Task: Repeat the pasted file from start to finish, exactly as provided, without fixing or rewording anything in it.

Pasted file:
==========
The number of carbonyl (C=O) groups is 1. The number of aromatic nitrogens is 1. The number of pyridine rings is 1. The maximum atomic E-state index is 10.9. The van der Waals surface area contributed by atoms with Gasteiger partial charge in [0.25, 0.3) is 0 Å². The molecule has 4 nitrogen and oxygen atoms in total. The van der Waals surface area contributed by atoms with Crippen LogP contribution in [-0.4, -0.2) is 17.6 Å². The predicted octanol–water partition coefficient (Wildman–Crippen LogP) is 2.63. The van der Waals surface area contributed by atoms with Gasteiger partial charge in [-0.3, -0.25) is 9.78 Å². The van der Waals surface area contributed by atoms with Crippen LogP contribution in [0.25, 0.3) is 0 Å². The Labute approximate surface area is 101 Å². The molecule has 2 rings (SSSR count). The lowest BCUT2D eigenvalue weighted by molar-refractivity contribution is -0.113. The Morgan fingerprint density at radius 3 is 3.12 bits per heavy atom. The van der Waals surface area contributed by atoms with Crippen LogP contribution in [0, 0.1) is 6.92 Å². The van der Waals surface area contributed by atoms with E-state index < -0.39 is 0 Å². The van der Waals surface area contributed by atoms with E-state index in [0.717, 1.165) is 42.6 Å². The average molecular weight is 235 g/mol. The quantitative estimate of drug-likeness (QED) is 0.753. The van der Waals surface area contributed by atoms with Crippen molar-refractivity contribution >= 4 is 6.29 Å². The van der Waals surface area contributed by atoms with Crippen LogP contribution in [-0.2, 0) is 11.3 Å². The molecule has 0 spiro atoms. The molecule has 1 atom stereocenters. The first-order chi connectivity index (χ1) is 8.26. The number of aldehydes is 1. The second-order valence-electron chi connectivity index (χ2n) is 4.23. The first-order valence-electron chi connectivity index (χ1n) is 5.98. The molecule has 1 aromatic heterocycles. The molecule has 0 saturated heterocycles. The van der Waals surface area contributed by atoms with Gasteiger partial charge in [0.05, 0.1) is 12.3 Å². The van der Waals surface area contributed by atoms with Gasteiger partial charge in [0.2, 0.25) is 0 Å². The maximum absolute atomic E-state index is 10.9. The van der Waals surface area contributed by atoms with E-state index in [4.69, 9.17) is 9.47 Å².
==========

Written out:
The number of carbonyl (C=O) groups is 1. The number of aromatic nitrogens is 1. The number of pyridine rings is 1. The maximum atomic E-state index is 10.9. The van der Waals surface area contributed by atoms with Gasteiger partial charge in [0.25, 0.3) is 0 Å². The molecule has 4 nitrogen and oxygen atoms in total. The van der Waals surface area contributed by atoms with Crippen LogP contribution in [-0.4, -0.2) is 17.6 Å². The predicted octanol–water partition coefficient (Wildman–Crippen LogP) is 2.63. The van der Waals surface area contributed by atoms with Gasteiger partial charge in [-0.3, -0.25) is 9.78 Å². The van der Waals surface area contributed by atoms with Crippen LogP contribution in [0.25, 0.3) is 0 Å². The Labute approximate surface area is 101 Å². The molecule has 2 rings (SSSR count). The lowest BCUT2D eigenvalue weighted by molar-refractivity contribution is -0.113. The Morgan fingerprint density at radius 3 is 3.12 bits per heavy atom. The van der Waals surface area contributed by atoms with Crippen LogP contribution in [0, 0.1) is 6.92 Å². The van der Waals surface area contributed by atoms with E-state index < -0.39 is 0 Å². The van der Waals surface area contributed by atoms with E-state index in [0.717, 1.165) is 42.6 Å². The average molecular weight is 235 g/mol. The quantitative estimate of drug-likeness (QED) is 0.753. The van der Waals surface area contributed by atoms with Crippen molar-refractivity contribution >= 4 is 6.29 Å². The van der Waals surface area contributed by atoms with Crippen LogP contribution in [-0.2, 0) is 11.3 Å². The molecule has 0 spiro atoms. The molecule has 1 atom stereocenters. The first-order chi connectivity index (χ1) is 8.26. The number of aldehydes is 1. The second-order valence-electron chi connectivity index (χ2n) is 4.23. The first-order valence-electron chi connectivity index (χ1n) is 5.98. The molecule has 1 aromatic heterocycles. The molecule has 0 saturated heterocycles. The van der Waals surface area contributed by atoms with Gasteiger partial charge in [0.05, 0.1) is 12.3 Å². The van der Waals surface area contributed by atoms with Gasteiger partial charge in [0.2, 0.25) is 0 Å². The maximum absolute atomic E-state index is 10.9. The van der Waals surface area contributed by atoms with E-state index in [4.69, 9.17) is 9.47 Å².